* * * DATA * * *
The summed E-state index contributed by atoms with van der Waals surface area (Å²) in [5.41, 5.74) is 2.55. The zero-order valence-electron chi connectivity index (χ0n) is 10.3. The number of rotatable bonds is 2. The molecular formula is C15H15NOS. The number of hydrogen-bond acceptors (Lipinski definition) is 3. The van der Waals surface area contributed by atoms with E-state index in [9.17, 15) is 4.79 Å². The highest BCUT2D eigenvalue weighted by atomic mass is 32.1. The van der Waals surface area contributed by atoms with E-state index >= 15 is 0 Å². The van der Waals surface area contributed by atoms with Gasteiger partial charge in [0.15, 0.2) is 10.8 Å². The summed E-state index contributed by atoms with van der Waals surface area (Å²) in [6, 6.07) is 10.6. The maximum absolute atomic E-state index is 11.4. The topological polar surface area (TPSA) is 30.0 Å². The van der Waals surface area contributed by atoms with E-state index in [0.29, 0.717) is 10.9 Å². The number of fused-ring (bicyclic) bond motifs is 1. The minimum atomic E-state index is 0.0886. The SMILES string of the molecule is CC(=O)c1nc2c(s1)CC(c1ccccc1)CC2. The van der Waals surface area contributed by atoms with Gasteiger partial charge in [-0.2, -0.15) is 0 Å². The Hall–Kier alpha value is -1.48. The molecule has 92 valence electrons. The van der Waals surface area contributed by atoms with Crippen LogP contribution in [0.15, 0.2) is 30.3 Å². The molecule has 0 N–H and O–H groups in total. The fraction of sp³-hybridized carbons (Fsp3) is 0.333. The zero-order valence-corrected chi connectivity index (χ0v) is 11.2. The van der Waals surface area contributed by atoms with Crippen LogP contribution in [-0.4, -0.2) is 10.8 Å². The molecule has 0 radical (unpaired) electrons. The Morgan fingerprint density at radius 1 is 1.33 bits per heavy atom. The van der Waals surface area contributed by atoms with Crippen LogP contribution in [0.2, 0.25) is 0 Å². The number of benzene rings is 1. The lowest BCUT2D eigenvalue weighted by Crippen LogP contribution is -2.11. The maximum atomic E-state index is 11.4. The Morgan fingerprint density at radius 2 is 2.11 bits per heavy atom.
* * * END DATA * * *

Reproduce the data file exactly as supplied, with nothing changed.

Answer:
The summed E-state index contributed by atoms with van der Waals surface area (Å²) in [5.41, 5.74) is 2.55. The zero-order valence-electron chi connectivity index (χ0n) is 10.3. The number of rotatable bonds is 2. The molecular formula is C15H15NOS. The number of hydrogen-bond acceptors (Lipinski definition) is 3. The van der Waals surface area contributed by atoms with E-state index in [9.17, 15) is 4.79 Å². The highest BCUT2D eigenvalue weighted by atomic mass is 32.1. The van der Waals surface area contributed by atoms with E-state index >= 15 is 0 Å². The van der Waals surface area contributed by atoms with Gasteiger partial charge in [0.15, 0.2) is 10.8 Å². The summed E-state index contributed by atoms with van der Waals surface area (Å²) in [6, 6.07) is 10.6. The maximum absolute atomic E-state index is 11.4. The topological polar surface area (TPSA) is 30.0 Å². The van der Waals surface area contributed by atoms with E-state index in [0.29, 0.717) is 10.9 Å². The number of fused-ring (bicyclic) bond motifs is 1. The minimum atomic E-state index is 0.0886. The SMILES string of the molecule is CC(=O)c1nc2c(s1)CC(c1ccccc1)CC2. The van der Waals surface area contributed by atoms with Gasteiger partial charge in [-0.2, -0.15) is 0 Å². The Hall–Kier alpha value is -1.48. The molecule has 92 valence electrons. The van der Waals surface area contributed by atoms with Crippen LogP contribution in [0.15, 0.2) is 30.3 Å². The molecule has 0 N–H and O–H groups in total. The fraction of sp³-hybridized carbons (Fsp3) is 0.333. The zero-order valence-corrected chi connectivity index (χ0v) is 11.2. The van der Waals surface area contributed by atoms with Crippen LogP contribution in [-0.4, -0.2) is 10.8 Å². The molecule has 0 radical (unpaired) electrons. The Morgan fingerprint density at radius 1 is 1.33 bits per heavy atom. The van der Waals surface area contributed by atoms with Crippen LogP contribution in [0.2, 0.25) is 0 Å². The number of benzene rings is 1. The lowest BCUT2D eigenvalue weighted by Crippen LogP contribution is -2.11. The maximum atomic E-state index is 11.4. The Morgan fingerprint density at radius 2 is 2.11 bits per heavy atom.